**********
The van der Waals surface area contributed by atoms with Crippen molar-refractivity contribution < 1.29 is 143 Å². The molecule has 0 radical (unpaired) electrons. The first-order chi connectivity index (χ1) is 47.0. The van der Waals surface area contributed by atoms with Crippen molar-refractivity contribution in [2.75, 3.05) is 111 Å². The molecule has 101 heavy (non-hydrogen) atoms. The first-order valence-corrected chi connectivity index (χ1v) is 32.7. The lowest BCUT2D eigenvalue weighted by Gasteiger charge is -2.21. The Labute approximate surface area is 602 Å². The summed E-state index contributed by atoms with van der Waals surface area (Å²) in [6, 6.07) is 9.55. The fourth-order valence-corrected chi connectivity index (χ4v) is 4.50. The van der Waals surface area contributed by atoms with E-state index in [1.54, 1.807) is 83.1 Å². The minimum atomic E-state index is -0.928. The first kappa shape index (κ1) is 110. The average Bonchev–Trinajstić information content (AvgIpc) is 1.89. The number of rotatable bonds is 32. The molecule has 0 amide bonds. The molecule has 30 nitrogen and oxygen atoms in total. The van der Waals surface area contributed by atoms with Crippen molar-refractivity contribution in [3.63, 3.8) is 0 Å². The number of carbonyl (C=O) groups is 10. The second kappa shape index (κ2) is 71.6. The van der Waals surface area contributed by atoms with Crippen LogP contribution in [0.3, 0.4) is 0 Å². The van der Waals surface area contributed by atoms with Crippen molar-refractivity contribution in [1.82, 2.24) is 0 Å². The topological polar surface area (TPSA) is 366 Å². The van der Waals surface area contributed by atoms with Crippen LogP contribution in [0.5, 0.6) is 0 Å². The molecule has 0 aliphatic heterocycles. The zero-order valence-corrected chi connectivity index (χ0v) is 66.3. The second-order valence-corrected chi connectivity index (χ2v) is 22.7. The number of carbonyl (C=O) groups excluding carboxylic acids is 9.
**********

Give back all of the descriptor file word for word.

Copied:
The van der Waals surface area contributed by atoms with Crippen molar-refractivity contribution < 1.29 is 143 Å². The molecule has 0 radical (unpaired) electrons. The first-order chi connectivity index (χ1) is 47.0. The van der Waals surface area contributed by atoms with Crippen molar-refractivity contribution in [2.75, 3.05) is 111 Å². The molecule has 101 heavy (non-hydrogen) atoms. The first-order valence-corrected chi connectivity index (χ1v) is 32.7. The lowest BCUT2D eigenvalue weighted by Gasteiger charge is -2.21. The Labute approximate surface area is 602 Å². The summed E-state index contributed by atoms with van der Waals surface area (Å²) in [6, 6.07) is 9.55. The fourth-order valence-corrected chi connectivity index (χ4v) is 4.50. The van der Waals surface area contributed by atoms with E-state index in [1.54, 1.807) is 83.1 Å². The minimum atomic E-state index is -0.928. The first kappa shape index (κ1) is 110. The average Bonchev–Trinajstić information content (AvgIpc) is 1.89. The number of rotatable bonds is 32. The molecule has 0 amide bonds. The molecule has 30 nitrogen and oxygen atoms in total. The van der Waals surface area contributed by atoms with Crippen molar-refractivity contribution in [3.63, 3.8) is 0 Å². The number of carbonyl (C=O) groups is 10. The second kappa shape index (κ2) is 71.6. The van der Waals surface area contributed by atoms with Crippen LogP contribution in [0.3, 0.4) is 0 Å². The van der Waals surface area contributed by atoms with Crippen molar-refractivity contribution in [1.82, 2.24) is 0 Å². The topological polar surface area (TPSA) is 366 Å². The van der Waals surface area contributed by atoms with Crippen LogP contribution in [0.5, 0.6) is 0 Å². The molecule has 0 aliphatic heterocycles. The zero-order valence-corrected chi connectivity index (χ0v) is 66.3. The second-order valence-corrected chi connectivity index (χ2v) is 22.7. The number of carbonyl (C=O) groups excluding carboxylic acids is 9.